The main post is below this impromptu Lemur Life Story…
aliceteach over at DPUD has a great post about Frank Miller for Toddlers. That won’t make sense if you haven’t seen Sin City, but go watch the movie she put there.
My comment there was: At least at that age you can say “Oh, look at the funny looking rubber ball!” and almost (sometimes) get away with it.
It reminded me of a time in college when my roommates and I, in a fit of boredom and an innate desire to be obnoxious (alcohol may have been a factor), crafted in the dark of night a (anatomically correct) 7 or 8 foot tall (erect) male phallus-thing. The wording was chosen to avoid certain Google searches .
We poured bucket after bucket of water on this thing and had a layer of ice that was inches thick over the whole thing.
The next day we got pictures of each other sitting on one or the other of a pair of giant testes, and I had one of myself sitting there, proud as can be, complete with the full-arm cast I had for several months. Shown below is a very good friend from those college days, and we’ll call him… OldEnglish800… for reasons which I will not divulge at the moment.
OldEnglish800, feeling teste, face blurred for his own good.
Women were driving by our house and every few minutes a car would honk and chicks would yell “Whooooo!” It went on for hours until someone got cheesed and called the cops. We denied that it was ours and the cops decided to get in a workout with their clubs. They were extremely tired after trying to break several cubic feet of ice with nightsticks and had some firefighters come and loan them some axes. They were not too happy with us, but as future events unfolded we became much more closely involved with them. They had our number. That’s another story.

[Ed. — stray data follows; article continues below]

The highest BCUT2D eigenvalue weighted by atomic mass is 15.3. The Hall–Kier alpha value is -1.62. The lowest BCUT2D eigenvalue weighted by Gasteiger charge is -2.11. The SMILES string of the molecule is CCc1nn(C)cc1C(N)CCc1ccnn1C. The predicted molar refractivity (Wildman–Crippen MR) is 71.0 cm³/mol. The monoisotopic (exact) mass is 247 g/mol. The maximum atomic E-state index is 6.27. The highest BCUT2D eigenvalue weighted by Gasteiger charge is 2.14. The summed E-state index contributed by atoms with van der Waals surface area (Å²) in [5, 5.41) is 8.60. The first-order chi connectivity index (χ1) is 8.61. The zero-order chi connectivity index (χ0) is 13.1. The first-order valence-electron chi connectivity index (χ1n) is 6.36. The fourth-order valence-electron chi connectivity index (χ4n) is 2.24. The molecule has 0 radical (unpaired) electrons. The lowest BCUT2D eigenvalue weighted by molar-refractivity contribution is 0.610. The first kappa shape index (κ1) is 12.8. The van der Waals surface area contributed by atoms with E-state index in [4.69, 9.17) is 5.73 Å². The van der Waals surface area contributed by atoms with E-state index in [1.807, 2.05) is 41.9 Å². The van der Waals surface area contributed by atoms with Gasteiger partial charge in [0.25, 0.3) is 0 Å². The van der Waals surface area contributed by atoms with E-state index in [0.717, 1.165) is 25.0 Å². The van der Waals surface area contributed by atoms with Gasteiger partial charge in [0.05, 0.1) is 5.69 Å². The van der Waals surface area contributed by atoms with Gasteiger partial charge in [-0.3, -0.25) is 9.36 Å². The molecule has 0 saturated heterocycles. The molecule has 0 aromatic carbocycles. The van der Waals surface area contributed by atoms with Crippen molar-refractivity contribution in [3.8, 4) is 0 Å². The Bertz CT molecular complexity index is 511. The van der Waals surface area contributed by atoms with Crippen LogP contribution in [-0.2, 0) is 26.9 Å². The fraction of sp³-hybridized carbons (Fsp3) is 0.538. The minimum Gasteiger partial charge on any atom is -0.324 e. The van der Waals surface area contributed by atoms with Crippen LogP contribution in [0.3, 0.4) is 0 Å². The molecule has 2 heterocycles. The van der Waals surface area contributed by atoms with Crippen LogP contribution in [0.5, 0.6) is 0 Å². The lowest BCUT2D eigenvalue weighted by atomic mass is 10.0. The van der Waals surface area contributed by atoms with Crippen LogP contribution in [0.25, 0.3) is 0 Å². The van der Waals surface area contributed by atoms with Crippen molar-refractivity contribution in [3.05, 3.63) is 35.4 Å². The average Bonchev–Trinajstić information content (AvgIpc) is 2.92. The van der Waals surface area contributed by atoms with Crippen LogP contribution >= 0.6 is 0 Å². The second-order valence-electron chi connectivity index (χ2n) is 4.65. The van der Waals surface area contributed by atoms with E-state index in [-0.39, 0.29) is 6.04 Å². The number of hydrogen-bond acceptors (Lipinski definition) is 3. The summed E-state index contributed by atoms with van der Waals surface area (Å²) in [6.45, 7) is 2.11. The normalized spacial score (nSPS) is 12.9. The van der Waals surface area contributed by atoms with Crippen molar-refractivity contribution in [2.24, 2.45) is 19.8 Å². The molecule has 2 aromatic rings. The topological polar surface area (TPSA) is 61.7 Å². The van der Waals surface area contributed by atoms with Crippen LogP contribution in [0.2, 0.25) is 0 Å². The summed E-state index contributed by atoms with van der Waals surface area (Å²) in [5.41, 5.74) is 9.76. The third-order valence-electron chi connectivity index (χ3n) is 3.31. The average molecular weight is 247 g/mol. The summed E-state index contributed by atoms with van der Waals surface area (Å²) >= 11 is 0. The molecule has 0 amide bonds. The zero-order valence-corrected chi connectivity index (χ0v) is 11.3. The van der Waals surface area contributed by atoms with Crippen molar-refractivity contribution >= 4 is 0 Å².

I took the picture back home for the Christmas holiday. The family was laughing over it and my grandmother comes in and says “What’s so funny?”
Immediate silence. A hush came over the room as we all panicked and thought as one, “What the hell is the right thing to say and could someone else please say it so I don’t have to?”
It got kind of awkward after about ten seconds with the ten or twelve of us sitting there as if we were Bambi frozen in the middle of the road by the Pork Chop Express’ lights.
The pressure was building… building… and suddenly my aunt jumped up explosively and said “LOOK MOM! HERE’S A PICTURE OF LEMUR SITTING ON PART OF A GIANT SNOWMAN! Isn’titsillyhowhe’soutinthesnowandcoldwithoutaproperjacketandthatcastuncovered?” Then she started hyperventilating, gasping for breath.
We held our collective breaths, waiting for the moment that our almost-octegenarian matriarch would figure it out and come unglued. Believe me, a 4′ 11″ matriarchal ungluing is not something you want to witness more than once in your life.
She turned to me, looked me squarely up and down, frowned, and said “Lemur, why are you going out in the winter without a coat? You could get pneumonia!”